Understanding how pressure fronts propagate (diffuse) in a reservoir formation is fundamental to welltest analysis and reservoir drainage volume estimation. We have developed an alternative approach to the solution of the 3-D diffusivity equation by directly solving the propagation equation for the "pressure front" defined as the maximum pressure response for an impulse source. The pressure front equation is a form of the Eikonal equation, which is a high frequency asymptotic solution of the diffusivity equation in heterogeneous reservoirs and whose properties are well developed in the literature. Most importantly, the Eikonal equation can be solved very efficiently by a class of solutions called the Fast Marching Methods (FMM) for a "diffusive time of flight" (DTOF) that governs the propagation of the "pressure front" in the reservoir. The "diffusive time of flight" can be used as a spatial coordinate to reduce the 3-D diffusivity equation into an equivalent 1-D formulation, leading to a simplified method for rapid reservoir modeling. Recent papers have explored the utility of this 1-D approach for performance prediction using finite difference numerical simulation. The method is especially well suited to the interpretation of the drainage volume, which is of great help in well spacing calculations and in the context of unconventional reservoirs, multi-stage fracture spacing optimization.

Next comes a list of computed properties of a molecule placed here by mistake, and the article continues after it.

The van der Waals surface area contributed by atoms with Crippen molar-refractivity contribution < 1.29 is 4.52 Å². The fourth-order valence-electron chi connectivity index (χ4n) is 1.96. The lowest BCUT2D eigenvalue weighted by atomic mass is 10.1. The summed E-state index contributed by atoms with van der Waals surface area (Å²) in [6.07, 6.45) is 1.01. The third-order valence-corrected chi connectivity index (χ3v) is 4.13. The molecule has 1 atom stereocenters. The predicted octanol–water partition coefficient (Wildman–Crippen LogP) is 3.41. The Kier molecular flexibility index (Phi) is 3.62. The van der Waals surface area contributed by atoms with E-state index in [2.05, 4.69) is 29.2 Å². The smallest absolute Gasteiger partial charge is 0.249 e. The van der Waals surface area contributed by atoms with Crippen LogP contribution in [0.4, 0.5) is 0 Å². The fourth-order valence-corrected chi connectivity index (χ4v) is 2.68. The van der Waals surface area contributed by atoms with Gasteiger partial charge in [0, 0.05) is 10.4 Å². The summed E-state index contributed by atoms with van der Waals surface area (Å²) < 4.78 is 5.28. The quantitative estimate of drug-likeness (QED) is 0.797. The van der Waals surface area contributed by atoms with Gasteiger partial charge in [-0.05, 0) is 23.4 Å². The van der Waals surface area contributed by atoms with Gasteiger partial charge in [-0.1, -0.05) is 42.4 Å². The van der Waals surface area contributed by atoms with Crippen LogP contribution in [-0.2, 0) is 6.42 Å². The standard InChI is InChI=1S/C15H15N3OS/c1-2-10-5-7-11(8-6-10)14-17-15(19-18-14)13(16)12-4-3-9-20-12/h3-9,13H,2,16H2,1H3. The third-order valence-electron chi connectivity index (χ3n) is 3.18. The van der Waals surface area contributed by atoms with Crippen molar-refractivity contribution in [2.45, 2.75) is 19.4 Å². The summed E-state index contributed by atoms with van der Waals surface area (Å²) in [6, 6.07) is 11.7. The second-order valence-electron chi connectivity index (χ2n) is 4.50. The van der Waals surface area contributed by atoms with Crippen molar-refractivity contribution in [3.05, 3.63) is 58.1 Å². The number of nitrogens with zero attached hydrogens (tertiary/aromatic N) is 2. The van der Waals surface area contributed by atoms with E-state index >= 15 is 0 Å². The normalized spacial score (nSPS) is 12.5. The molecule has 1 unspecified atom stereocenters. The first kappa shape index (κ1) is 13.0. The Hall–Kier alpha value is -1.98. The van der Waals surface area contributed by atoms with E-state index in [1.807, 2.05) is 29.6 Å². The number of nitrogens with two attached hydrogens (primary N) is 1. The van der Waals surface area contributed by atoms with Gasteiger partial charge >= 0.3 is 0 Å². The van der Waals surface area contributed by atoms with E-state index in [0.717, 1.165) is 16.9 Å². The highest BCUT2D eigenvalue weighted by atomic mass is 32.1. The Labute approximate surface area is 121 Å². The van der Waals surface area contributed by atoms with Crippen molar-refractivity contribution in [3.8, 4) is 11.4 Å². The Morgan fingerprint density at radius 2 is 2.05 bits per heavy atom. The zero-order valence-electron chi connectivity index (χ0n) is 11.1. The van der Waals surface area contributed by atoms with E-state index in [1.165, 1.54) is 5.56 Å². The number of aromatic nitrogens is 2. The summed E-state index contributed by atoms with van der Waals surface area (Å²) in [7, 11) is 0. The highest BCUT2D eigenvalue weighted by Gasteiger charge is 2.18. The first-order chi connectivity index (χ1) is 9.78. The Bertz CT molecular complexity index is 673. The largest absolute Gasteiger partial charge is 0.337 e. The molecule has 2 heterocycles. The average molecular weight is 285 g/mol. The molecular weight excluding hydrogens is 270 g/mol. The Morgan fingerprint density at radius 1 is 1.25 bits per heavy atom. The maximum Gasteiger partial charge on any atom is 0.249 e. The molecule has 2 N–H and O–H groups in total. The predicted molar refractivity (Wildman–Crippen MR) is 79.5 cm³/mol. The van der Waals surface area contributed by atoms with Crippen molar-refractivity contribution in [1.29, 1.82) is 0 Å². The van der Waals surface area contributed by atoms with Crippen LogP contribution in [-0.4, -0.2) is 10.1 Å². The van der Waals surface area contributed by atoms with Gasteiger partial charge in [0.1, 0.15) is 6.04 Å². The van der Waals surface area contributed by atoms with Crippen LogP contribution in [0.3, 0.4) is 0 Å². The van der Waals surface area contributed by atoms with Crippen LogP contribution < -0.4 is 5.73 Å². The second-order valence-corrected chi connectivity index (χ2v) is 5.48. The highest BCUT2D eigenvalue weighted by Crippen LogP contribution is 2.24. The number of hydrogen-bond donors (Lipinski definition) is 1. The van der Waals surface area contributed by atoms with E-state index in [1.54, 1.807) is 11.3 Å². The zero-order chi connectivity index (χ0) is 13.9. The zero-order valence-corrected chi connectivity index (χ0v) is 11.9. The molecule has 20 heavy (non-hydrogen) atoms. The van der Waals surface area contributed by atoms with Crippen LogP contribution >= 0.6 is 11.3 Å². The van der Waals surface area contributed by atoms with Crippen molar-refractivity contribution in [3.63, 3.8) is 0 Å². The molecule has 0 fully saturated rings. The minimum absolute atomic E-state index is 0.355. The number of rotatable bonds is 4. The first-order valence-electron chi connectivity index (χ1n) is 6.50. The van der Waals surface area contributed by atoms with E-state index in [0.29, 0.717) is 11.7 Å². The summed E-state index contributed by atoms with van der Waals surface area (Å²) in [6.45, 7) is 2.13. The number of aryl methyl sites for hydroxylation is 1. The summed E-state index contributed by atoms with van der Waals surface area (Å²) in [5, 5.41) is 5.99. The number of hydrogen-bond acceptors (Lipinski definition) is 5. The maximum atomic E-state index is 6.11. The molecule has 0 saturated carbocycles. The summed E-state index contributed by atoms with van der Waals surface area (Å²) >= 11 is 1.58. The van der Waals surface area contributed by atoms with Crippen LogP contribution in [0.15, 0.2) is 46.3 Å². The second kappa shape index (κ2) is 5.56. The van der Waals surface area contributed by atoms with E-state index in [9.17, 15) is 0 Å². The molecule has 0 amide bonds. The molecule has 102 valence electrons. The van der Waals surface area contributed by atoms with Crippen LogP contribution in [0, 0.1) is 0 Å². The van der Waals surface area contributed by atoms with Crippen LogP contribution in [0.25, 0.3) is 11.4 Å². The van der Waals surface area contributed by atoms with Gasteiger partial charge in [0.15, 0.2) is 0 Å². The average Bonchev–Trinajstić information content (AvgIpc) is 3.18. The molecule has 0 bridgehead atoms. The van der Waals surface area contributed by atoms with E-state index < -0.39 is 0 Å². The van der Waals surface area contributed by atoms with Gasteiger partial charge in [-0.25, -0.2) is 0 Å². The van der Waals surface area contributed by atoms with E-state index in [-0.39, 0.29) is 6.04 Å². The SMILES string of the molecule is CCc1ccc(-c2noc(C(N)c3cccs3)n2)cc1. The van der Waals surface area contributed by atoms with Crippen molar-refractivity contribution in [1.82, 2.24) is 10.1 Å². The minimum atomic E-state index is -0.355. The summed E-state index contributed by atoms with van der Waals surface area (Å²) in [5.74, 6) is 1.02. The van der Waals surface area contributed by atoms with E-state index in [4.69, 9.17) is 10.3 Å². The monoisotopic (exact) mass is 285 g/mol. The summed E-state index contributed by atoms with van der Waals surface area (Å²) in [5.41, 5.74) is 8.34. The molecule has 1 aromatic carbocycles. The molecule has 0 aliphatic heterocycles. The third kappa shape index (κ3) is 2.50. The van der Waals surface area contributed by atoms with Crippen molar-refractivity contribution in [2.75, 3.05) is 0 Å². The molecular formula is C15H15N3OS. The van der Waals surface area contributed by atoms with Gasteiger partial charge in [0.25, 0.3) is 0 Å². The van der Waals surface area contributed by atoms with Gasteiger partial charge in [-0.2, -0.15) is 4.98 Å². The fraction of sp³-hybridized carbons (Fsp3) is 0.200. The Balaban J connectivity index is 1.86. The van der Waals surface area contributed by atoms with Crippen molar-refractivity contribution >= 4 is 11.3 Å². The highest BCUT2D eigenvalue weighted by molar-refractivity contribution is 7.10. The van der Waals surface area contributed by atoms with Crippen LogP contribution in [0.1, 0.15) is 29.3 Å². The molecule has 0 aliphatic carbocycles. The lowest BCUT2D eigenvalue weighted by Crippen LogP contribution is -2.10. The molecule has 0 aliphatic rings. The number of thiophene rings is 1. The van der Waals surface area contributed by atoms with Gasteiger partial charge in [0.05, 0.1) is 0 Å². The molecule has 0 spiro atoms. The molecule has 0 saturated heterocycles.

In this paper we introduce an analytic solution technique for the diffusivity equation, which provides a direct relationship between production data and the reservoir drainage volume. The analytic formulation provides for the direct calculation and extension of many simple well test, rate transient and well performance concepts such as depth of investigation, welltest derivative, drainage volume, flow regimes and well productivity. As with other analytic approaches, these solutions allow superposition in space and in time, which allows for the solution for multiple wells, multiple flow rates, and bounded and composite reservoirs. We validate our approach against well-known solutions in pressure and rate transient analysis usually solved in Laplace space, including pressure transients with wellbore storage and skin. Our study demonstrates that the new approach yields results very close to the known solutions calculated via numerical inversion of the Laplace transform, and indicates how to extend these solutions to problems with heterogeneity and complex fractured well geometry.

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